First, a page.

“We needed Par­adise, but Par­adise is gone,” said Herzbrun, who had to evac­u­ate 25 an­i­mals, in­clud­ing two dogs, two rab­bits, a horse and a goat from her Wood­ward Drive home the day of the fire. “It’s like you’re in a wild an­i­mal park, and you’re the wild an­i­mal . ... It’s too much. It’s an over­load of feel­ings.”

Out­side their two-story cedar home, along Cen­ter­ville Road in a long val­ley bi­sected by Butte Creek, Doug and Gayle Edgar hugged each other last week, thank­ful that a fire crew saved the house — com­plete with swim­ming pool and tiki bar — that he built 25 years ago.

They couldn’t save his work­shop, which was full of mem­o­ra­bilia and a pris­tine Har­leyDavid­son mo­tor­cy­cle, but the Edgars aren’t about to com­plain. The oc­to­ge­nar­ian cou­ple next door lost ev­ery­thing.

“It wouldn’t even be fair if I com­plained,” said Doug, 58.

But the Edgars’ lives have been thrown into tur­moil in other ways. Of­fices and part of the Feather River Hos­pi­tal, where they both worked, were dam­aged or de­stroyed, nearly tak­ing out sev­eral of their co-work­ers as they scram­bled to evac­u­ate pa­tients. Ad­min­is­tra­tors said re­cently that the dam­aged hos­pi­tal build­ings in Par­adise, where as many as 1,000 peo­ple were em­ployed, may not re­open.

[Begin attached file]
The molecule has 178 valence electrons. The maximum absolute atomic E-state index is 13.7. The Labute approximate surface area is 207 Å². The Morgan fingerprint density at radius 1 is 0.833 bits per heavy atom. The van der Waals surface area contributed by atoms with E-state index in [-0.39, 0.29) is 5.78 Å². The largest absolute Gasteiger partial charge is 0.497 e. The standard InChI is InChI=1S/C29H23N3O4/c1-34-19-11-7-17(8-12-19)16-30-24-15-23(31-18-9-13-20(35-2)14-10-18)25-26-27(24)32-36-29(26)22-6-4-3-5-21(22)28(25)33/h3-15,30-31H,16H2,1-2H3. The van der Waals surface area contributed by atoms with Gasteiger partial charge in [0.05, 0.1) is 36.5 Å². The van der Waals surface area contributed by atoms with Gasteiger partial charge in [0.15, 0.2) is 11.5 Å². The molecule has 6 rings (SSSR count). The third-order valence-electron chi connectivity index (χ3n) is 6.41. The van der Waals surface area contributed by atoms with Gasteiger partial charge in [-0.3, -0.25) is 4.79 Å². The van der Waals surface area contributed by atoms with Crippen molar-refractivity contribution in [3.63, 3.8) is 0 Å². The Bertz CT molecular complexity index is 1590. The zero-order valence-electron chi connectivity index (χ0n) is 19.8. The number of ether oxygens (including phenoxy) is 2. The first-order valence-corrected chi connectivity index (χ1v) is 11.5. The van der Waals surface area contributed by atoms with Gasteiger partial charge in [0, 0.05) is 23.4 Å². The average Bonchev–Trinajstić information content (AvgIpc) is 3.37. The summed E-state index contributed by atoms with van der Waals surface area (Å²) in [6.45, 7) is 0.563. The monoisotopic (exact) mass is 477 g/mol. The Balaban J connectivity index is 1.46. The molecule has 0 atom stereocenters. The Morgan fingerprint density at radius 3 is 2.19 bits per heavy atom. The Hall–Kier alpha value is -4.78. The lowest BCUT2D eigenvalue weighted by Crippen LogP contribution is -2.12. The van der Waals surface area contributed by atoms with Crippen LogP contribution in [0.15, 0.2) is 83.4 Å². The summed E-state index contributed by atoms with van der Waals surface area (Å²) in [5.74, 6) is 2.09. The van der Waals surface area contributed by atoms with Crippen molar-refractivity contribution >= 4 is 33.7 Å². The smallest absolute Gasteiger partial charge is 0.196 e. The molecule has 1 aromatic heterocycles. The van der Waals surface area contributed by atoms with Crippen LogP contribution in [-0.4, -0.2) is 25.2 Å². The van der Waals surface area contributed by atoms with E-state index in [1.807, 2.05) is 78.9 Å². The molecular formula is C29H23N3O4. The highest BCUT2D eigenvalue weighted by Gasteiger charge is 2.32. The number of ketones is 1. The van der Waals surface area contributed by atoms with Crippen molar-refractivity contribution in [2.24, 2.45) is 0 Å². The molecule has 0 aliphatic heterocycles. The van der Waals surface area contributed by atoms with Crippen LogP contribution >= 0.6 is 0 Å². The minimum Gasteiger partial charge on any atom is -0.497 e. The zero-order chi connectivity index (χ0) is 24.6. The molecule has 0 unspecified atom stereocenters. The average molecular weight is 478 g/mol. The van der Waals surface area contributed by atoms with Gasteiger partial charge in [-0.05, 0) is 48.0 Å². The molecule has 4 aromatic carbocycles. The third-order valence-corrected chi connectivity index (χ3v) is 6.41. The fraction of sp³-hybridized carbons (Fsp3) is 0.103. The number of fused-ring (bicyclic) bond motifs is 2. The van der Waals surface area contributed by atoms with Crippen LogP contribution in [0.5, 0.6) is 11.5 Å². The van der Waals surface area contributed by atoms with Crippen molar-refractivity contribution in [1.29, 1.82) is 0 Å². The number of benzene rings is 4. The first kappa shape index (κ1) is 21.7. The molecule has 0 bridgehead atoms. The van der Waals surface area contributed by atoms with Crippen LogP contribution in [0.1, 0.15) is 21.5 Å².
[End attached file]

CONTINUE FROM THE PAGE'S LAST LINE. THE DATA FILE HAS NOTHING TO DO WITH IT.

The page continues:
“It’s cer­tainly life-chang­ing,” said Gayle, 45, who wept as she re­counted how her neigh­bors and co-work­ers lost their

homes and liveli­hoods. “It’s what every­body around us lost. Our co-work­ers at the hos­pi­tal were call­ing their loved ones and say­ing good­bye. They watched cars burn up and had to run for their lives.” The Camp Fire, which was con­tained last Sun­day af­ter burn­ing 153,336 acres in 17 days, killed at least 88 peo­ple. Of­fi­cials warn that the death toll could still rise.

Fire of­fi­cials ex­pect to al­low many evac­u­ated res­i­dents to re­turn to fire-rav­aged ar­eas in the next cou­ple of weeks, and Butte County is of­fer­ing those who lost homes or loved ones ser­vices, in­clud­ing grief coun­sel­ing, child care, and tax and dis­as­ter re­lief.

As the burned ar­eas are re­opened, prop­erty own­ers will be pro­vided with re-en­try kits with in­for­ma­tion about de­bris re­moval, safety and health, said Kelly Hub­bard, a spokes­woman for the Butte County mu­tual aid and re­cov­ery sys­tem. She said the packet will in­clude full-body HazMat­style suits, rub­ber gloves and N95 masks.

But the emer­gency is such that the peo­ple whose homes were spared must find their own way through the grief and con­fu­sion, at least for now, Hub­bard said.

“We don't have the re­sources to be track­ing those who are OK,” Hub­bard said. “The fo­cus right now is on search and re­cov­ery.”

What’s left for peo­ple like Shane Smith, whose Sun­ny­side Lane home sur­vived vir­tu­ally un­scathed, is survivor’s guilt. At least four of his neigh­bor’s homes were de­stroyed, while not even the lemon tree in his front yard suf­fered dam­age.